Matt Furniss – Atari ST Works, 1990-1992
Many computer game soundtracks of the 80s and early 90s consist of only one longer cue, sometimes with a few shorter pieces and jingles added. As such, these scores don’t warrant individual reviews, even when these works are of outstanding quality. What makes more sense is to combine several such soundtracks by a single composer into one review.
Part of the ecosystem of European (and particularly British) home computers was that games were usually released across a range of platforms, including the C64, Amiga, Atari ST, ZX Spectrum, PC, Amstrad CPC and Acorn 32-bit – obviously to increase presence in the marketplace and thus sales. Due to the technological differences between all of these systems, they would also feature different soundtracks – or rather one score ported and adapted to each platform. That was the situation developer Krisalis Software (previously trading as Teque Software Development) and their in-house composer Matt Furniss found themselves in during the late 80s and early 90s.
Retrospective assessments of Furniss’ work usually focus on his scores for the Amiga and Sega Genesis – for good reason, given his mastery of these platforms’ audio capacities. However, his work for other systems is also worthy of note. According to interviews, Furniss’ first home computer love wasn’t the Amiga. Instead, it was the Atari ST – at least when it came to playing games. However, Furniss was less fond of the Atari ST’s capabilities as a stand-alone audio machine: “[the] Atari ST’s built-in sound hardware was quite weak, other than the included MIDI ports. It was a very basic sound chip even for 1985.” That view mirrors the perspective of many game music aficionados, who place the Atari ST’s music a step (or several) below that of the Amiga or the C64.
However, several of Furniss’ compositions for Atari ST games are, in fact, first-rate chiptune music – substantial pieces full of carefully developed melodies, intricately woven moods and displays of technical bravado. Two of his best cues written for the Atari ST headline sports games. Manchester United Europe (1991) benefits from a pumping rhythm that is livelier than its predecessor Manchester United‘s beat. A taut, powerful groove drives a bouncy melody that keeps creatively changing its timbre, while gurgling arpeggios fill the space between the notes and give the cue a lush sound. It’s a constantly energetic and fun track – listen to that persistent, cheeky bass riff – that still ebbs and flows organically.
Jahangir Khan World Championship Squash (1990) covers a less well-known sport, but receives an equally solid title track from Furniss. Like on Manchester United Europe, it’s a cheery composition, but its lively disposition has space for more breakdowns and changes in direction that sometimes give the music almost a sci-fi touch (when the harmonised leads turn wispy and echoing). Still, the music’s generally upbeat mood ties it in with the sports simulation it underscores. The cue’s ambitious song structure still allows for constant returns to its main melody, which has a great pop appeal. There’s a sense of dynamic contrasts here that is missing from the track’s (technologically superior) Amiga version – this is music that is constantly on the move.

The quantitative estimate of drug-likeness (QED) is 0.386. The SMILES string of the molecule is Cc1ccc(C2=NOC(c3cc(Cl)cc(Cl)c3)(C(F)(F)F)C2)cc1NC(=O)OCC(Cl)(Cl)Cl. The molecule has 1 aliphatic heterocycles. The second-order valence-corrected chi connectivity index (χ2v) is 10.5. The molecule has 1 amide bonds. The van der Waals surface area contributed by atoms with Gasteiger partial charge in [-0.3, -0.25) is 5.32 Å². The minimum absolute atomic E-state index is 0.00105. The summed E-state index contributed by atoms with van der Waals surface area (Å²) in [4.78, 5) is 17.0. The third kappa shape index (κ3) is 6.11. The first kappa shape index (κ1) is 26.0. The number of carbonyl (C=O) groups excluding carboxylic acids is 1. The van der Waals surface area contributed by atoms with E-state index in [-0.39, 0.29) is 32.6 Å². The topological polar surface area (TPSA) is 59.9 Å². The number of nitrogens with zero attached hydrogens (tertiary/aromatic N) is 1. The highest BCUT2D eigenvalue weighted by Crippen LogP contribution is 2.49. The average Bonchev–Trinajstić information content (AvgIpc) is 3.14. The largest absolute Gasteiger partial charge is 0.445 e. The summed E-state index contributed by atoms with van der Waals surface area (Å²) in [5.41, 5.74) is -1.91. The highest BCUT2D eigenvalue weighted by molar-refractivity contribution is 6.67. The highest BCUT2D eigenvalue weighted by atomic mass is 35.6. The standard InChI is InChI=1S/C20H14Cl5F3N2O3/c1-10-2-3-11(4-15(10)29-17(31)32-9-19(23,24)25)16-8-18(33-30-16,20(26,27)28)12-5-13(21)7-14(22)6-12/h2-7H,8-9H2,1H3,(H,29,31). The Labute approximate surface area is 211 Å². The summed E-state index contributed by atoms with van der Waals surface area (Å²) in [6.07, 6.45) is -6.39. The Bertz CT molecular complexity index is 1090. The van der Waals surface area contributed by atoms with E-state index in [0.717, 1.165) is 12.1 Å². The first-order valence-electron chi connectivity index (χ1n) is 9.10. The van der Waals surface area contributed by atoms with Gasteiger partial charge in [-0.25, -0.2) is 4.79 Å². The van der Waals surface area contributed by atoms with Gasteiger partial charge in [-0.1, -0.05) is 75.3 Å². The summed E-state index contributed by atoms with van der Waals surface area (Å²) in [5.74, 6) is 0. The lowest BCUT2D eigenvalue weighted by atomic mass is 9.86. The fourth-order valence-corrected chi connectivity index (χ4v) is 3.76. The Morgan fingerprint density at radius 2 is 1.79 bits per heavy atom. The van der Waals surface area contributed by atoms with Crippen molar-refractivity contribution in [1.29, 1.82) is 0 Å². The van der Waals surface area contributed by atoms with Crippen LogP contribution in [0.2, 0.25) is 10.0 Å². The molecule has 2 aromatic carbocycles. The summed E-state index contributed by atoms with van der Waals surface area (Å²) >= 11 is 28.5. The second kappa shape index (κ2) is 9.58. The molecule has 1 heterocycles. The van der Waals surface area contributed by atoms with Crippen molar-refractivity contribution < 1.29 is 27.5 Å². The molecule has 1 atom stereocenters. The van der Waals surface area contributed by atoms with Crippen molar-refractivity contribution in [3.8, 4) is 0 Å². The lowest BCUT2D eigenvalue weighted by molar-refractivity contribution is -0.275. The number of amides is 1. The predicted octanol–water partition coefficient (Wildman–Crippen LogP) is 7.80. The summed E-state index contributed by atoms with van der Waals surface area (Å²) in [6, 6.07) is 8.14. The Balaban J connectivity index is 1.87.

Lords of Chaos – a 1990 RPG score for a Mythos Games title – takes such compositional ambition one step further. Maybe in line with the game’s name, Furniss’ music feels gothic and spooky, almost like progressive rock in its adventurous construction. Lord of Chaos constantly ducks and weaves, leading unusual rhythms and melodies into heady collisions. It’s a dazzling display of both effortlessly assured songwriting and virtuoso tech skills that make the most of the Atari ST’s sound capacities. From its ominously tolling opening figure, Lords of Chaos has a convincing sense of scale – and the fact that it never loses this quality, despite all the joyfully eccentric ideas Furniss throws at the music, is a minor miracle.
Revelation, on the other hand, is a more modest and focused piece. Its mood isn’t too different to Lords of Chaos, although the music is more straightforward and driven, right from the swaggering groove that opens the cue. What’s interesting is how at 1:30, the track suddenly switches to a faster tempo, reprising the same melody whose snappy tendencies – already present earlier – now serve it well. Furniss manages to create a twitchy, nervous energy that keeps the music afloat and befits the game’s nature as a puzzler – presumably, that tempo increase signals things getting tight and frantic.
It’s not hard to spot what sets Shadoworlds apart from Furniss’ other Atari ST works. The composition runs at a full nine minutes – unlooped. Like Lords of Chaos, it dishes up a wealth of musical ideas, but Shadoworlds unfolds them at a far more deliberate pace. Scored like an intergalactic dungeon crawler, Shadoworlds intrigues from the start. Its opening motif swings wildly back and forth between the stereo speakers, while a subterranean bass drone prepares for the slow, sinister beat that will dominate the composition’s first half. Furniss’ melodies offset their arid repetition through a lush sound created by harmonised melody leads, evoking a captivatingly sombre atmosphere. The composition’s second half ventures more extensively into treble territory and occasionally even radiates optimism – but only until its bright closing melody cruelly falls apart into dissonances. It’s a stunning demonstration of how evocative and creative Atari ST music could be.
- 01 - Jahangir Khan World Championship Squash Furniss, Matt 2:48
- 02 - Lords of Chaos Furniss, Matt 4:04
- 03 - Manchester United Europe Furniss, Matt 4:01
- 04 - Revelation Furniss, Matt 3:26
- 05 - Shadoworlds Furniss, Matt 9:28